When historians and economists alike look back, April 2021 will likely be deemed the month that the pandemic turnaround really kicked into high gear. As of this writing, roughly 45 percent of the U.S. population (107 million people) has received at least one dose of the coronavirus vaccine, which is great news. And as more Americans get protected against COVID, they’re also showing a willingness to return to in-person shopping.
Two recent studies looked at mall traffic and traffic in apparel stores, and both showed incredibly promising signs. Both were conducted by retail traffic data firm Placer.ai. The first looked at foot traffic in 50 of the top-tier malls across the U.S. According to that firm’s data, mall traffic was up an astronomical 86% year-over-year. That data is certainly helped by the fact that Malls were effectively shut down during the first months of the pandemic. But Placer went back further to compare 2021’s numbers to 2019. There, they still found traffic to be up nearly 24% this year compared to 2019.
In Placer’s second study, they looked more closely at weekly visits to apparel stores. As of April 5, visits were down 3.4% compared to the same week in 2019. That’s a vast improvement from earlier this year when weekly store visits were hovering around -20%.
A bit closer to home, Nationwide’s data from the ongoing Independent Retail Confidence Index tracks along a similar trend line. When asked how confident they are in their ability to drive foot traffic into their stores, Nationwide members approached an 80% confidence level in April and May, up from closer to 65% between December and February.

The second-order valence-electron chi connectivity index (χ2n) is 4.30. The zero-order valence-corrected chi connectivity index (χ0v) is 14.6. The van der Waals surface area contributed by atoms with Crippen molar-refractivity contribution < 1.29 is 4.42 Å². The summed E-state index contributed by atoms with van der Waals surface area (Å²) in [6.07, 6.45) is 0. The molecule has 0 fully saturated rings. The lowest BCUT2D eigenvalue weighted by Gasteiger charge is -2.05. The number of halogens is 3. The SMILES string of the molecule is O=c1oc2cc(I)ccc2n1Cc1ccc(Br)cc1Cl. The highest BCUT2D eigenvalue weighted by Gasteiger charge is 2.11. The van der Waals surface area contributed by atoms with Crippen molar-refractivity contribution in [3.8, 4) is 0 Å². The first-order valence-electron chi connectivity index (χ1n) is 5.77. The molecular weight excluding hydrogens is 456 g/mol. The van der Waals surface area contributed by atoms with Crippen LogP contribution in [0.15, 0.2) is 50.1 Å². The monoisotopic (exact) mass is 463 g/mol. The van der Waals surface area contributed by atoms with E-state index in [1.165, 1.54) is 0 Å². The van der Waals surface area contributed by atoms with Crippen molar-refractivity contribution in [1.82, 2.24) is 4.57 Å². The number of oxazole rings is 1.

What must be top-of-mind for retailers, though, as they welcome shoppers back into their stores is that preferences for how they want to shop have changed since the last time they ventured out into a physical store. A survey conducted by PYMNTS found that, even after they get their vaccine and feel comfortable returning to in-store shopping, 75% of consumers still want a digital-first experience.
Diving deeper into that number, PYMNTS survey found that 41% of consumers are shopping more via mobile than they were before the pandemic. At retail, specifically, 78 percent of respondents stated they will maintain all or some of their online shifts. And not only are they going to maintain those digital shifts, a large portion of consumers (57 percent) said they will base their future shopping decisions on the digital payment offerings a retailer provides.
With that in mind, retailers can (and must) find was to cater to that digital-first experience throughout their in-store experience. Some options might include:
- Digital price tags. Digital tags offer a number of benefits for retailers, including higher margins than stores employing paper tags and time saved stripping and replacing paper tags — just to name a few. But digital tags also bring the online experience in store by offering greater detail about a product, including review ratings, in-stock availability and more
- QR codes. Consumers simply shop with their phones in their hands nowadays, there’s no denying that. So, capitalize on it. Placing QR codes on product throughout the store that link to your website so they can get more details about the model they’re looking at. Or maybe they lead to a form to fill out (letting you capture their info) in exchange for a special promotion.
- Digitize checkout. Remember that your customers have been spending the better part of the past year buying product online. A few taps and they’re able to complete the checkout process online. Bring that kind of checkout experience into your store with tap-to-pay options, or text-to-apply credit card applications.
As we’ve learned over the past year — and as the surveys above show — the way consumers expect to shop in stores has drastically changed. And that change is not expected to be temporary. Investments in upgraded in-store experiences and technology are only going to benefit the retailers who make them.
Rob is the corporate communications manager for Nationwide Marketing Group.